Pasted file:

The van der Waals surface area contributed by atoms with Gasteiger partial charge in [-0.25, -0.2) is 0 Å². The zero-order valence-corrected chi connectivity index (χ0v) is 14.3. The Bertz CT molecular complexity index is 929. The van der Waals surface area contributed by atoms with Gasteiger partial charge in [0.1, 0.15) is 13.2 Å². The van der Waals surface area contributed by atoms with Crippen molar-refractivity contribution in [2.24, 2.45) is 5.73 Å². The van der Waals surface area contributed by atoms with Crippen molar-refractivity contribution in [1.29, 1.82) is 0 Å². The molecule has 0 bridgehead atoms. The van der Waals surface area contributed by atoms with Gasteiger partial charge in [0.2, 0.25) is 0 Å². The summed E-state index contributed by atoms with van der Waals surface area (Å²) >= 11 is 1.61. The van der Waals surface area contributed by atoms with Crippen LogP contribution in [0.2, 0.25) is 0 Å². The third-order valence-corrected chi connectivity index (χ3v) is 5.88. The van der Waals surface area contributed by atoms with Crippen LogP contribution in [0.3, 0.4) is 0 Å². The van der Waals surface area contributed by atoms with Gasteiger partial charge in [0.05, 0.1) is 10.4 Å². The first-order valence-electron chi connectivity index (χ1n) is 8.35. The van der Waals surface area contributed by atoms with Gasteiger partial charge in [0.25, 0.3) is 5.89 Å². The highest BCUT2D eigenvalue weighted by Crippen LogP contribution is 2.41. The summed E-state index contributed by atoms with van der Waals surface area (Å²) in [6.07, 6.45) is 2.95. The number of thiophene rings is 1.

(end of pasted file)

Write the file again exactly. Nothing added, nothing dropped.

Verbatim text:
The van der Waals surface area contributed by atoms with Gasteiger partial charge in [-0.25, -0.2) is 0 Å². The zero-order valence-corrected chi connectivity index (χ0v) is 14.3. The Bertz CT molecular complexity index is 929. The van der Waals surface area contributed by atoms with Gasteiger partial charge in [0.1, 0.15) is 13.2 Å². The van der Waals surface area contributed by atoms with Crippen molar-refractivity contribution in [2.24, 2.45) is 5.73 Å². The van der Waals surface area contributed by atoms with Crippen molar-refractivity contribution in [1.29, 1.82) is 0 Å². The molecule has 0 bridgehead atoms. The van der Waals surface area contributed by atoms with Gasteiger partial charge in [0.2, 0.25) is 0 Å². The summed E-state index contributed by atoms with van der Waals surface area (Å²) >= 11 is 1.61. The van der Waals surface area contributed by atoms with Crippen LogP contribution in [0.2, 0.25) is 0 Å². The third-order valence-corrected chi connectivity index (χ3v) is 5.88. The van der Waals surface area contributed by atoms with Crippen LogP contribution in [0.3, 0.4) is 0 Å². The van der Waals surface area contributed by atoms with Gasteiger partial charge in [0.05, 0.1) is 10.4 Å². The first-order valence-electron chi connectivity index (χ1n) is 8.35. The van der Waals surface area contributed by atoms with Gasteiger partial charge in [0.25, 0.3) is 5.89 Å². The highest BCUT2D eigenvalue weighted by Crippen LogP contribution is 2.41. The summed E-state index contributed by atoms with van der Waals surface area (Å²) in [6.07, 6.45) is 2.95. The number of thiophene rings is 1.